Advertisement

The US Air Force's First Five B-21 Stealth Bombers Are in 'Final Assembly'

The futuristic bombers could substantially enhance US air combat tactics.

The US Air Force's First Five B-21 Stealth Bombers Are in 'Final Assembly'
B-21 rendering released by Northrop Grumman. Northrop Grumman

In June, we reported that two of the U.S. Air Force's B-21 stealth bombers were ready to take to the skies. While we haven't heard much or spotted them anywhere near the Edwards Base in California, there is definitely some rapid progress about the aircraft on the way to its first planned flight in 2022. The number of aircraft that are in final assembly has moved up to five, The Drive reported.

The idea for the first fighter of the 21st century has been in the works since 2014. After the development contract was awarded to Northrop Grumman in 2015, work on its Engineering and Manufacturing Development (EMD) began. According to the Drive, the five aircraft that are reportedly in the final assembly are part of the EMD phase, although it is not known how many aircraft will be supplied in this phase. 

To be honest, there is very little that is known about these aircraft. Apart from few renderings that the defense group has shared, the aircraft and its details have remained away from everyone's radar. While this is a good thing for a stealth bomber, it has piqued the curiosity of many.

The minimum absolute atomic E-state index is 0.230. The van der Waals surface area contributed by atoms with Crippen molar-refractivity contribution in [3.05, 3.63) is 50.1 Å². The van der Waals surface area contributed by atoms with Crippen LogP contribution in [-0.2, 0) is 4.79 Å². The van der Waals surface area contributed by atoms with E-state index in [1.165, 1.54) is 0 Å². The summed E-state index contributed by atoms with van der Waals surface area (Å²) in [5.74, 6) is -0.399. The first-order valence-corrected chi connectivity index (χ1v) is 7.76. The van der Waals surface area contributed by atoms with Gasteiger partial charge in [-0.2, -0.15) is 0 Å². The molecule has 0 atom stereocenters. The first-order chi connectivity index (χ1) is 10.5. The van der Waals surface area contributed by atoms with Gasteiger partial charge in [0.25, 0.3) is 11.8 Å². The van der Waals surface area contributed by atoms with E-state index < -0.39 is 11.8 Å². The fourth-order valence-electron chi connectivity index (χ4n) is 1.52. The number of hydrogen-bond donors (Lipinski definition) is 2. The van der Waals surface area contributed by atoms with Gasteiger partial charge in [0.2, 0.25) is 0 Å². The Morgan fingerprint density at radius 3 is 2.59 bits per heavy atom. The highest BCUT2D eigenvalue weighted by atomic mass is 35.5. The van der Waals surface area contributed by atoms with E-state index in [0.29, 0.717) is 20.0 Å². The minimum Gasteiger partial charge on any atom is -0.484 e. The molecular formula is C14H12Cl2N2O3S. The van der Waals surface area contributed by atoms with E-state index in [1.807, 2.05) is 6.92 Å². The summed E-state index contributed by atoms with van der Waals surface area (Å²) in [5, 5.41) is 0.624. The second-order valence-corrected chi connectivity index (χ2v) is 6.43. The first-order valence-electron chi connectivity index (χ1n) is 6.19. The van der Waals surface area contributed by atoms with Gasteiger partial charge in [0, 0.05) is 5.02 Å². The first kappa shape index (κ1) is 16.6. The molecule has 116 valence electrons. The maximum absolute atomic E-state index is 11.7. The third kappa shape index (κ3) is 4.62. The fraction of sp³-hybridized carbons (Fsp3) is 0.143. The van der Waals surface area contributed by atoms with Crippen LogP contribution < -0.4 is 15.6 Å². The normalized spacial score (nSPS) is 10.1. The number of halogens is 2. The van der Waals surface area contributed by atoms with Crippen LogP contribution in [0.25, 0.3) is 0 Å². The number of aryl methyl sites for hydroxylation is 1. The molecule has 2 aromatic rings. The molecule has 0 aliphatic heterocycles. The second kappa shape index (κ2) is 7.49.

It is still not known exactly how many aircraft the Air Force plans to procure from Northrop after it beat Boeing and Lockheed Martin for the contract award. The B-21 is expected to replace the B-1 and B-2 bombers, the latter of which Northrop has supplied in the 90s, so the number could put around at least 120. However, it is not yet known, whether the Plant 42 facility in Palmdale, California, that was once the assembly site for the B-2 will be utilized again. 

Advertisement

On its website, Northrop does mention that only 10 percent of US bombers have the ability to penetrate "advanced adversary air defenses." It will feature the kind of payload, range, and penetrability that even the B-52's do not possess. 

Follow Us on

Stay on top of the latest engineering news

Just enter your email and we’ll take care of the rest:

By subscribing, you agree to our Terms of Use and Privacy Policy. You may unsubscribe at any time.